By Joe Darby
It seems to me that many left wing academics these days are playing Dr. Kevorkian to our popular history and traditions.
You remember Dr. Kevorkian. He was the physician who gained notoriety a few years ago for his advocacy of assisted suicide, helping people to end their lives. And, as I said, I feel like many liberal professors are trying to gently — or not so gently — do away with the way that many Americans look to our past. Many people see in that past an effort to strive to make our country a better place and are proud of the efforts of the citizens who came before us.
But these days those achievements of old are being denigrated and put in a different light altogether from the way many of us who are used to looking at them.
The idea for this column was inspired by a review in the Weekly Standard, a somewhat intellectual conservative magazine, of a new book, written by Stephen Brumwell, about the Revolutionary War traitor Benedict Arnold.
The review praises the book, but it was some side comments by writer Gordon S. Wood that really grabbed my attention. I’d like to quote at some length from what Mr. Wood had to say about so many of today’s college-level academics.
He says the story of Arnold was once well known to most Americans, how the brilliant general betrayed George Washington and the United States by trying to turn over the fort at West Point over to the British. Arnold’s name was once a synonym for traitor.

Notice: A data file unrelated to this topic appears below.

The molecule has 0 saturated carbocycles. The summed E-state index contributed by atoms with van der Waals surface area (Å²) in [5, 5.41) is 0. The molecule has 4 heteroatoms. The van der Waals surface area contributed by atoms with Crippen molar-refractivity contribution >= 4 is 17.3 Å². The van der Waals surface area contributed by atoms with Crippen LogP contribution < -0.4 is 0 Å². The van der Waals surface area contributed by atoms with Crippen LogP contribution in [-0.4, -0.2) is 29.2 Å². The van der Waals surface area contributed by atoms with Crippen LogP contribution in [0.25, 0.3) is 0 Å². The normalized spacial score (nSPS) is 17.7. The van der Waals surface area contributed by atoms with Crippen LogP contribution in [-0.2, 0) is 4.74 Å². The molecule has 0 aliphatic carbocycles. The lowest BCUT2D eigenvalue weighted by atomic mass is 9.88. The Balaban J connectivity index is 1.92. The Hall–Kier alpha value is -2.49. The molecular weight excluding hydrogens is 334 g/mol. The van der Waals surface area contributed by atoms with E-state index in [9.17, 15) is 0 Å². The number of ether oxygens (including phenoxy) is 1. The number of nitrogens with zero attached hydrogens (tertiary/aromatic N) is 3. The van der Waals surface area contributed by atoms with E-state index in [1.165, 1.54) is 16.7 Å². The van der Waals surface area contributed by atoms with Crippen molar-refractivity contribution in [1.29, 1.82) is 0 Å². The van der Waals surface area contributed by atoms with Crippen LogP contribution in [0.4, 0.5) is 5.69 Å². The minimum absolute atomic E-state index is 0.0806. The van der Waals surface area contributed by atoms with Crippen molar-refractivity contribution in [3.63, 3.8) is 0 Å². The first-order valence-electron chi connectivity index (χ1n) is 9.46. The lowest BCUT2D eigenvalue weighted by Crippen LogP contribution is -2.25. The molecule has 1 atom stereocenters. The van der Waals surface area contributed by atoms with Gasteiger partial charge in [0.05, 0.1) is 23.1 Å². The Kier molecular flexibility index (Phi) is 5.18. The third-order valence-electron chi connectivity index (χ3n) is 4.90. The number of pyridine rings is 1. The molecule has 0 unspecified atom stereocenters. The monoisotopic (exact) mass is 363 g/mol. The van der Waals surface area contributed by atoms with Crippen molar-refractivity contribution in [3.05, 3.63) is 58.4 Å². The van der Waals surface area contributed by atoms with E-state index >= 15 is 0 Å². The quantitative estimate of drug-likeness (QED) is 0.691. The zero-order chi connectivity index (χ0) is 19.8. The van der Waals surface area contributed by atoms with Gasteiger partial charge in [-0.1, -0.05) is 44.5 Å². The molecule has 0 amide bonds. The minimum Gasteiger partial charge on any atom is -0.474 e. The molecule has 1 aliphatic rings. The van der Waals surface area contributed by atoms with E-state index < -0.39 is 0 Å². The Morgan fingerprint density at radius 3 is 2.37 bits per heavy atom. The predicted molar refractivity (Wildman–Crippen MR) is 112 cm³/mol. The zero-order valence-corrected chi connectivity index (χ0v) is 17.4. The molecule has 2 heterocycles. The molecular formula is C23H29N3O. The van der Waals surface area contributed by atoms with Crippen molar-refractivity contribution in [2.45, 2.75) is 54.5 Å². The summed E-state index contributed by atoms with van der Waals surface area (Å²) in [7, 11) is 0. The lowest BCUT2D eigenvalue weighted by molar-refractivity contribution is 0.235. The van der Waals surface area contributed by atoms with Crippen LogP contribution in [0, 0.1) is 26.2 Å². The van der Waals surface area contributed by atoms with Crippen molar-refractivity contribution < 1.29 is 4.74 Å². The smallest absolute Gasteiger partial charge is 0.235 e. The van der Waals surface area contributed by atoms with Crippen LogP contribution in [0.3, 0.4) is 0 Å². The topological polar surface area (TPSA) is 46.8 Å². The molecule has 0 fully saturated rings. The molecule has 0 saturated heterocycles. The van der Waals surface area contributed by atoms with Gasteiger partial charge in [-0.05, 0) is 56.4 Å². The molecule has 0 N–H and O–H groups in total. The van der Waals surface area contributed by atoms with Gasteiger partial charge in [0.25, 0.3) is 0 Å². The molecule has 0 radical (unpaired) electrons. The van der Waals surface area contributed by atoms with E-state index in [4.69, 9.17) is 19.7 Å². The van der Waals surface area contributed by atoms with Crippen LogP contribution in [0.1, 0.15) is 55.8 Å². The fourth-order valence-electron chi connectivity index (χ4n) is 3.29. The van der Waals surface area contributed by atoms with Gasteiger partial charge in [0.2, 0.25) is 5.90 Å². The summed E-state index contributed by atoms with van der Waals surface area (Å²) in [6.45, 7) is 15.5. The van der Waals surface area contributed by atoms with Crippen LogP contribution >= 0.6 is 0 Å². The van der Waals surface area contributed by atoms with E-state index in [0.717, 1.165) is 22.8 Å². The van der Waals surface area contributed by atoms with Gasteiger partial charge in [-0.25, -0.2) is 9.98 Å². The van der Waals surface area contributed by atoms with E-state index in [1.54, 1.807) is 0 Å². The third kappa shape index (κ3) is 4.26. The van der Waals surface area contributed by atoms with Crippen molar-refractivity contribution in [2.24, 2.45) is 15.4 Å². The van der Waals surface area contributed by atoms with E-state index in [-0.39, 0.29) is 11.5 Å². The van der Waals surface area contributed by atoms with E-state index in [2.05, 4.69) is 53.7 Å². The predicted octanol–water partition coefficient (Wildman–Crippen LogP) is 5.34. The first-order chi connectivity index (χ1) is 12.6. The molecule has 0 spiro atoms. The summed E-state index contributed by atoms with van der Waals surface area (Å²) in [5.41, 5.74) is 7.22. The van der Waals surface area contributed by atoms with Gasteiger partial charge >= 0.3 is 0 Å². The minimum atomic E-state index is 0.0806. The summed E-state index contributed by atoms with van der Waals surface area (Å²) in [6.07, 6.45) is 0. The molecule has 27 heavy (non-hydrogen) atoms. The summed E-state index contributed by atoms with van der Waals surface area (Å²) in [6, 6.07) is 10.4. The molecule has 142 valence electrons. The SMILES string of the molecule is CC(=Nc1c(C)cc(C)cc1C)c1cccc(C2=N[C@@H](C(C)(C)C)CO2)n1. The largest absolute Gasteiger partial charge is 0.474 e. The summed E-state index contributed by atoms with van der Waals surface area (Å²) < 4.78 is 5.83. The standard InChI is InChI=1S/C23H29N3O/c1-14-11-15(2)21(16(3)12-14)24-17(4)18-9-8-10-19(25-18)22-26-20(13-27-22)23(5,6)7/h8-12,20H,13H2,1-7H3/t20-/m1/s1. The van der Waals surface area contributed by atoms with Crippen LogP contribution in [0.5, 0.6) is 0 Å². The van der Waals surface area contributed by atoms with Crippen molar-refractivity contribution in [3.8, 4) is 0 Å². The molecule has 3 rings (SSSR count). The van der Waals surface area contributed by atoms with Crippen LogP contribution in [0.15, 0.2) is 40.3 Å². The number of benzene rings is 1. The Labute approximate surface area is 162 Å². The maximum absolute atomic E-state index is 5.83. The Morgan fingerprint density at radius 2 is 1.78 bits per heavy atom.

“Not so any more,” Wood says. “Nowadays, many young Americans have no idea who Arnold was. Even those who have vaguely heard the name have little sense of what he did and why ‘Benedict Arnold’ has been a byword for betrayal through much of our history.
“This loss of memory comes in part from a changing view of the revolution. In the hands of present day teachers and professors the revolution is no longer the glorious cause it once was. It is now mostly taught — when it is taught at all — as a tale of woe and oppression, redressing what many academics believe was an over-emphasis on the patriotism of great white men.
To make a long story short, the American Revolution was a revolution of white men, which came at the expense of everyone else, blacks, women and Indians, according to much of today’s academic thinking.
Well. Neither I nor Mr. Wood, in his review, will try to make the case that there were not serious problems during the revolution, including the existence of the horrible institution of slavery. But what the Founders (we should no longer refer to them as the Founding Fathers, you see) accomplished in creating the United States was, I believe, one of the great achievements in history.
No where on earth at that time, unfortunately, were women given equal rights. All native peoples were oppressed in one manner or another. And Africans were sold into slavery all over the Western Hemisphere as well as in Africa and the Middle East.
Judging people of the past by liberal 21st century standards is really not quite fair, is it?
So I’m not going along with this new destructive trend. When I get hold of a book that tells our history objectively and does not spend half of its text “teaching” us what villains our forefathers (sorry, I mean our ancestors) were, I’m ready to curl up with that book, settle back and enjoy it. If a book attacks American values that I still hold dear, I will get rid of that book, even if I paid good money for it.
I’m too old to waste my time with the theories of modern academics who want to tear down, or help do away with, our traditional patriotic outlook on our history.